I have sad news to share about the great Dick Contino. We are sorry to learn that he has passed away, April 19, 2017. In honor of his memory, I am sending you this post that I wrote previously Rest in peace, Soldier.
By Christa T. for Accordion Americana Memorial Day is a day of remembering and honoring, not only the fallen soldiers, but also those who have served America. Among the ranks of musicians, one of our own, Dick Contino, stands out as a veteran of the Korean War and as a brilliant accordionist and entertainer.
Born in Fresno, California in 1930, Dick Contino was a precocious child with parents dedicated to his success, from the beginning. The Continos (his father was an accomplished accordionist), recognized their son’s talent from an early age and for years, drove him 180 miles each week for accordion lessons in San Francisco. His first break in show business came in 1946, a year before Dick graduated from High School. He won the prestigious Horace Heidt/Philip Morris talent competition in Fresno which was broadcast on national radio.
Dick also won first place in talent contests in Los Angeles, Omaha, Des Moines, Youngstown, Cleveland, Pittsburgh, Harrisburg and New York City. When he graduated from high school in 1947, he enrolled at Fresno State College. Always feeling the pressure of his intense ambition and drive to be a successful entertainer, Dick chose to leave college and dedicate himself to a career as an accordionist. Dick Contino was successful…. very successful. He toured with the Horace Heidt Orchestra and was billed as”The World’s Greatest Accordionist”. Barely out of high school, Contino reported earnings of four thousand dollars per week, an enormous sum for a musician, just before his career was interrupted by military service.
Because he was quite handsome, when he returned from his tour of duty, Dick Contino gained entry into the film industry in Hollywood. He starred in some acting roles, without his accordion. But it was his accordion playing that kept him as a returning star, appearing on the Ed Sullivan Show for a record of forty-eight appearances.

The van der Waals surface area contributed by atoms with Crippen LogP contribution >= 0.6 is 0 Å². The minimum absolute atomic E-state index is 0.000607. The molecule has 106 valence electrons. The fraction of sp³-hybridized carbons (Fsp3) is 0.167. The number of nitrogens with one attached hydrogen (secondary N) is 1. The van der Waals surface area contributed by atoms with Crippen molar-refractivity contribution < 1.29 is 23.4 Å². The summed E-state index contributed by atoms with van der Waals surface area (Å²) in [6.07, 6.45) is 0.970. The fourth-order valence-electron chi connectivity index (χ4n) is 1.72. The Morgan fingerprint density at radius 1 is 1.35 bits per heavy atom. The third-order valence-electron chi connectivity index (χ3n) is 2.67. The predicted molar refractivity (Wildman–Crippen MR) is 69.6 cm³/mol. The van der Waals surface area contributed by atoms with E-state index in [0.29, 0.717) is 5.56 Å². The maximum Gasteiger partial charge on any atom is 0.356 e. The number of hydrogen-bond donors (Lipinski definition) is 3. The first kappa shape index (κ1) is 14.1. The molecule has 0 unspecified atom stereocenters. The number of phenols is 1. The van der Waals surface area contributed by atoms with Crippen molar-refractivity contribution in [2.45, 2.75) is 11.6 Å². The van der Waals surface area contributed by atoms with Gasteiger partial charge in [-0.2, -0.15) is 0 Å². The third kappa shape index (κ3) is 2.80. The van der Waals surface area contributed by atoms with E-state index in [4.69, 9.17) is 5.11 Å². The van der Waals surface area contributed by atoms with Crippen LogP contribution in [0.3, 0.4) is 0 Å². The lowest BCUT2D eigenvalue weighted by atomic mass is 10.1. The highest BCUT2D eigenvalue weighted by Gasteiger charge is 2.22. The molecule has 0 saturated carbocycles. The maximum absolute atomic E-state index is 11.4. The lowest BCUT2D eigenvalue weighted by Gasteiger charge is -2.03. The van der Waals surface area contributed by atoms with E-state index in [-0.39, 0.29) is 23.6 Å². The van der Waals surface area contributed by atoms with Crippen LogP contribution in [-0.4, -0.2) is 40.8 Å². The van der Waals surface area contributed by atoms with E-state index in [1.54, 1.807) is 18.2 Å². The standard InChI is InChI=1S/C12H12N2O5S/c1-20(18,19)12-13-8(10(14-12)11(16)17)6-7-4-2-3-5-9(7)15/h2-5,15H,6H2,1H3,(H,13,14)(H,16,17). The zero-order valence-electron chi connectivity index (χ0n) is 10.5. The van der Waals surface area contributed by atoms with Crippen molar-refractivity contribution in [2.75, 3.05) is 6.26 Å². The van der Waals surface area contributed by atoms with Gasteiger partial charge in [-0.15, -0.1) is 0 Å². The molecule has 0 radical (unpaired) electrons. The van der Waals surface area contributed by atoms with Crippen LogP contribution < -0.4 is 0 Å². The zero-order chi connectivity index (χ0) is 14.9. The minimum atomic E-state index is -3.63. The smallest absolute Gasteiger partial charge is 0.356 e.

Dick Contino continuex to perform regularly throughout the United States. His repertoire was eclectic, ranging from Italian songs such as “Come Back to Sorrento” and “Arrivederci Roma” to his signature song, “Lady of Spain” and standards like “Swinging on a Star”.
On the accordion, following in the footsteps of his legendary father, is son Pete Contino and his blues band, The Pete Contino Band. Growing up, Pete never aspired to a career in music. But when his Mother passed away (actress Leigh Snowden), he went on the road with his father to learn the music business. It was therapeutic and it kept his mind busy. Through his involvement with his father’s band, he discovered a love for music and for the accordion. Now that he is a professional with his own band, Pete has observed, in an interview with Michael Limnios, “To use an old cliché, (my Dad’s) are very big shoes to fill. His fans are hardcore, and rightfully so. My father made a huge niche with the accordion. The expectations are sometimes high, but I never try to compete with my father’s reputation.” He states, ” A lot of his fans were funny and interesting and very devoted. Sometimes a fan would be uncomfortable to go up to my dad and they would start asking me questions about him. I would finally grab whoever it was and drag them over to meet him. He’s very friendly, my dad, very approachable.”